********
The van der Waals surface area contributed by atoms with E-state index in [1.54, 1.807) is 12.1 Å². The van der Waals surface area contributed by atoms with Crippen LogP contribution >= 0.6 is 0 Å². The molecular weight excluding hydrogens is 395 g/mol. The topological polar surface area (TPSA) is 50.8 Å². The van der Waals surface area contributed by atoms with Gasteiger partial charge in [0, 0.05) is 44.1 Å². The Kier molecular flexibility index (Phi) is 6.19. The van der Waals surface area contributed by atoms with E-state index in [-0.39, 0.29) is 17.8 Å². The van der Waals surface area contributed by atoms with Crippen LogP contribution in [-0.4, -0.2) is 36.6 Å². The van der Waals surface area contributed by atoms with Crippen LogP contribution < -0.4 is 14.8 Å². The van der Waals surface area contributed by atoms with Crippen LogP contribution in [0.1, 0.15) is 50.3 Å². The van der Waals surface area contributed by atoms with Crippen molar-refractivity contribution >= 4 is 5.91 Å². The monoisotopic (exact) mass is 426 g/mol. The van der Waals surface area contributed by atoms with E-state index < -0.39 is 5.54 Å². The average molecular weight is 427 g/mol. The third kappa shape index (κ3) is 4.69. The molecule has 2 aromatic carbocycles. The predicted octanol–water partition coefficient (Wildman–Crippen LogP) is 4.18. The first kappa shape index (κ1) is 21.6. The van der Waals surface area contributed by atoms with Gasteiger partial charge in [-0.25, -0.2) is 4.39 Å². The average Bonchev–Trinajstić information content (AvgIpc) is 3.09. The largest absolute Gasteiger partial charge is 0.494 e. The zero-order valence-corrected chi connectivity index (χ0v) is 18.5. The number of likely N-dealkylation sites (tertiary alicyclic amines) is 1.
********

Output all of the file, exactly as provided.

The van der Waals surface area contributed by atoms with E-state index in [1.54, 1.807) is 12.1 Å². The van der Waals surface area contributed by atoms with Crippen LogP contribution >= 0.6 is 0 Å². The molecular weight excluding hydrogens is 395 g/mol. The topological polar surface area (TPSA) is 50.8 Å². The van der Waals surface area contributed by atoms with Gasteiger partial charge in [0, 0.05) is 44.1 Å². The Kier molecular flexibility index (Phi) is 6.19. The van der Waals surface area contributed by atoms with E-state index in [-0.39, 0.29) is 17.8 Å². The van der Waals surface area contributed by atoms with Crippen LogP contribution in [-0.4, -0.2) is 36.6 Å². The van der Waals surface area contributed by atoms with Crippen LogP contribution < -0.4 is 14.8 Å². The van der Waals surface area contributed by atoms with Crippen LogP contribution in [0.1, 0.15) is 50.3 Å². The van der Waals surface area contributed by atoms with Crippen molar-refractivity contribution >= 4 is 5.91 Å². The monoisotopic (exact) mass is 426 g/mol. The van der Waals surface area contributed by atoms with E-state index < -0.39 is 5.54 Å². The average molecular weight is 427 g/mol. The third kappa shape index (κ3) is 4.69. The molecule has 2 aromatic carbocycles. The predicted octanol–water partition coefficient (Wildman–Crippen LogP) is 4.18. The first kappa shape index (κ1) is 21.6. The van der Waals surface area contributed by atoms with Gasteiger partial charge in [-0.25, -0.2) is 4.39 Å². The average Bonchev–Trinajstić information content (AvgIpc) is 3.09. The largest absolute Gasteiger partial charge is 0.494 e. The zero-order valence-corrected chi connectivity index (χ0v) is 18.5. The number of likely N-dealkylation sites (tertiary alicyclic amines) is 1.